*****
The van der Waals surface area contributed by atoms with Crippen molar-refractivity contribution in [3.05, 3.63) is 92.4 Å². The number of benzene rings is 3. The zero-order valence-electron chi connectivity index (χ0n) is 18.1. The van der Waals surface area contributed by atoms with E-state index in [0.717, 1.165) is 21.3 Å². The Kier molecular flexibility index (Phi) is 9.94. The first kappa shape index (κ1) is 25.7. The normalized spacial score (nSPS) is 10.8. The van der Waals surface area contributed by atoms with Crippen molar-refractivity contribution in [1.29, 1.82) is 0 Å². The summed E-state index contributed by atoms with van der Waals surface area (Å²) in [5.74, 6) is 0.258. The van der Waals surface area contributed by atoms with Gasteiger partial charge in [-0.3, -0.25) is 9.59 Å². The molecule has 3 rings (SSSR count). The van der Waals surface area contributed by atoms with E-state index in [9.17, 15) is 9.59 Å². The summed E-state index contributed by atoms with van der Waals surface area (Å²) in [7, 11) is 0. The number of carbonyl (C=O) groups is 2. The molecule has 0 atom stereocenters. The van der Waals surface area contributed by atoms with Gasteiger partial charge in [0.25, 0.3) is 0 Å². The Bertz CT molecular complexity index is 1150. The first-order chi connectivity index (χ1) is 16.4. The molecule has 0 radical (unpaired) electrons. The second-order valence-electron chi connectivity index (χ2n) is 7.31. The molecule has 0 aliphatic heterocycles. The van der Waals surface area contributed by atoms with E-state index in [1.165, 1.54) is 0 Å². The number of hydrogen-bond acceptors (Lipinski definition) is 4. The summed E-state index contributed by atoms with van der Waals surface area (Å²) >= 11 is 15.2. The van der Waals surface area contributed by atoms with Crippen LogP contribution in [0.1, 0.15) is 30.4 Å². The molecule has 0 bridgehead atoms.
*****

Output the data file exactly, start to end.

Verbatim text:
The van der Waals surface area contributed by atoms with Crippen molar-refractivity contribution in [3.05, 3.63) is 92.4 Å². The number of benzene rings is 3. The zero-order valence-electron chi connectivity index (χ0n) is 18.1. The van der Waals surface area contributed by atoms with E-state index in [0.717, 1.165) is 21.3 Å². The Kier molecular flexibility index (Phi) is 9.94. The first kappa shape index (κ1) is 25.7. The normalized spacial score (nSPS) is 10.8. The van der Waals surface area contributed by atoms with Crippen molar-refractivity contribution in [1.29, 1.82) is 0 Å². The summed E-state index contributed by atoms with van der Waals surface area (Å²) in [5.74, 6) is 0.258. The van der Waals surface area contributed by atoms with Gasteiger partial charge in [-0.3, -0.25) is 9.59 Å². The molecule has 3 rings (SSSR count). The van der Waals surface area contributed by atoms with E-state index in [9.17, 15) is 9.59 Å². The summed E-state index contributed by atoms with van der Waals surface area (Å²) in [7, 11) is 0. The number of carbonyl (C=O) groups is 2. The molecule has 0 atom stereocenters. The van der Waals surface area contributed by atoms with Gasteiger partial charge in [0.25, 0.3) is 0 Å². The Bertz CT molecular complexity index is 1150. The first-order chi connectivity index (χ1) is 16.4. The molecule has 0 radical (unpaired) electrons. The second-order valence-electron chi connectivity index (χ2n) is 7.31. The molecule has 0 aliphatic heterocycles. The van der Waals surface area contributed by atoms with E-state index in [1.165, 1.54) is 0 Å². The number of hydrogen-bond acceptors (Lipinski definition) is 4. The summed E-state index contributed by atoms with van der Waals surface area (Å²) >= 11 is 15.2. The van der Waals surface area contributed by atoms with Crippen LogP contribution in [0.1, 0.15) is 30.4 Å². The molecule has 0 bridgehead atoms.